Check out the newest Wildbook: Giraffespotter! Giraffespotter might be our best looking Wildbook yet and represents a consortium of collaborative researchers studying endangered giraffes in Africa.
Check out our video on National Geographic's Chasing Genius challenge: http://www.natgeochasinggenius.com/video/645
According to a July 2017 study in the Proceedings of the National Academy of Sciences, a “sixth mass extinction” is underway, a trend signalled by widespread vertebrate losses that “will have negative cascading consequences on ecosystem functioning and services vital to sustaining civilization.” This meta-study is based on multiple, independent analyses and represents a growing awareness in the wildlife research community that more rapid assessment, response, and review are needed to understand and counter this decline.
Wildlife researchers lack a common yet customizable platform for collaboration and often don’t have the technical experience or budget to take advantage of advanced computing tools (e.g., computer vision, artificial intelligence). These tools allows projects to obtain, curate, and analyze “Big Data”, such as the potential of citizen scientists to collect and contribute large volumes of wildlife data through tourism and volunteerism.
Wildbook ® is an open source software framework to support collaborative mark-recapture, molecular ecology, and social ecology studies, especially where citizen science data needs to be incorporated and managed. It is developed by the non-profit Wild Me (PI Jason Holmberg) in close collaboration with research partners at the University of Illinois-Chicago (PI Tanya Berger-Wolf), Rensselaer Polytechnic Institute (PI Charles V. Stewart), and Princeton University (PI Daniel Rubenstein).
The biological and statistical communities already support a number of excellent tools, such as Program MARK,GenAlEx, and SOCPROG for use in analyzing wildlife data. Wildbook is a complementary software application that:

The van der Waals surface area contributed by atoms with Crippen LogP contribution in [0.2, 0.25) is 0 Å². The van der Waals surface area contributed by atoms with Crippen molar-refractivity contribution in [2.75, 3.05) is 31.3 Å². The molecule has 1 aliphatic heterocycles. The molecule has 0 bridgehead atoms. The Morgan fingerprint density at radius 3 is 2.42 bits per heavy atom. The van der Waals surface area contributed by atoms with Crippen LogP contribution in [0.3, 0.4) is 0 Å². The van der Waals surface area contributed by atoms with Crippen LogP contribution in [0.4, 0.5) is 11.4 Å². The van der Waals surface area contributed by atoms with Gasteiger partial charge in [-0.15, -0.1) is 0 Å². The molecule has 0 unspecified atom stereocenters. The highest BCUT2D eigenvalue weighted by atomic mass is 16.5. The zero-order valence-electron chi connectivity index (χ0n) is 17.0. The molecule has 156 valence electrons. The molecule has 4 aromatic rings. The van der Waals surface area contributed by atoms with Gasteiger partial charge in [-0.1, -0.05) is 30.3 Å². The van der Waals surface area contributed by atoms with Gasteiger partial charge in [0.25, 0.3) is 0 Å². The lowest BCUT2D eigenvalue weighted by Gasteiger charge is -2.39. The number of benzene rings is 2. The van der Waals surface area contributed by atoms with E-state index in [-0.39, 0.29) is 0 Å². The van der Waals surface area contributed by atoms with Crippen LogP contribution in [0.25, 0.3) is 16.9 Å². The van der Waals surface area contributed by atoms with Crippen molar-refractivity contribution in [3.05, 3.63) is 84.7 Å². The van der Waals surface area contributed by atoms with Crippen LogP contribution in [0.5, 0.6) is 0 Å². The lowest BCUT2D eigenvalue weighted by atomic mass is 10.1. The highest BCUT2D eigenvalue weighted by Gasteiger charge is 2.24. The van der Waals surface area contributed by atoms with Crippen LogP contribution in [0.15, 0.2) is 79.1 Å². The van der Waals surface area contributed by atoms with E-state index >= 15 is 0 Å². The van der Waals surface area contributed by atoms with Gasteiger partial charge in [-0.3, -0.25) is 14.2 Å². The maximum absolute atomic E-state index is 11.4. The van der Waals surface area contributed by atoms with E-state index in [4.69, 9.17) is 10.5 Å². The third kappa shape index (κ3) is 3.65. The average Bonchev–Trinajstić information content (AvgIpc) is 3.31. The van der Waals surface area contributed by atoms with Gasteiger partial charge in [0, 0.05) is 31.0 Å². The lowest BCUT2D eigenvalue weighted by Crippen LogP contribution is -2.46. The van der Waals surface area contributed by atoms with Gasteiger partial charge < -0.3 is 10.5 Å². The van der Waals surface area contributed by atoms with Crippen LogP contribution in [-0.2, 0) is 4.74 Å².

Wildbook® is always free and open source. We are a community of IT professionals and wildlife researchers maintaining and improving a 21st century platform. However, sometimes you may need extra help on a deadline. Our non-profit Wild Me offers professional hosting and customization to fit your project's requirements. This helps us fund our non-profit projects. Contact us if you need help!
Images have become the most abundant, available and cheap source of data. The explosive growth in the use of digital cameras, together with rapid innovations in storage technology and automatic image analysis software, makes this vision possible particularly for large animals with distinctive striped, spotted, wrinkled or notched markings, such as elephants, giraffes and zebras. This large number of collected images must be analyzed automatically to produce a database that records who the animals are, where they are, and when they were photographed. Combining this with geographic, environmental, behavioral and climate data would enable the determination of what the animals are doing, and why they are doing it.
Wildbook evolved out of multi-disciplinary, collaborative research conducted under National Science Foundation support (see ibeis.org). Wildbook employees computer vision and A.I. components to detect features in submitted images and detect and then identify individual animals. Wildbook brings massive-scale computer vision to wildlife research for the first time.
Wildbook integrates the data management software of Wild Me with the computer vision and A.I. research of RPI. Wildbook includes a two-part, multi-species computer vision pipeline to find and identify individual animals in photos collected under real-world conditions, especially with citizen science contribution.
Our detection pipeline is a cascade of deep convolutional neural networks (DCNNs) that applies a fully-connected classifier on extracted features. Three separate networks produce: (1) whole-scene classifications looking for specific species of animals in the photograph, (2) object annotation bounding box localizations, and (3) the viewpoint, quality, and final species classifications for the candidate bounding boxes.
In Wildbook, A.I.-powered detection finds and labels wildlife in photos.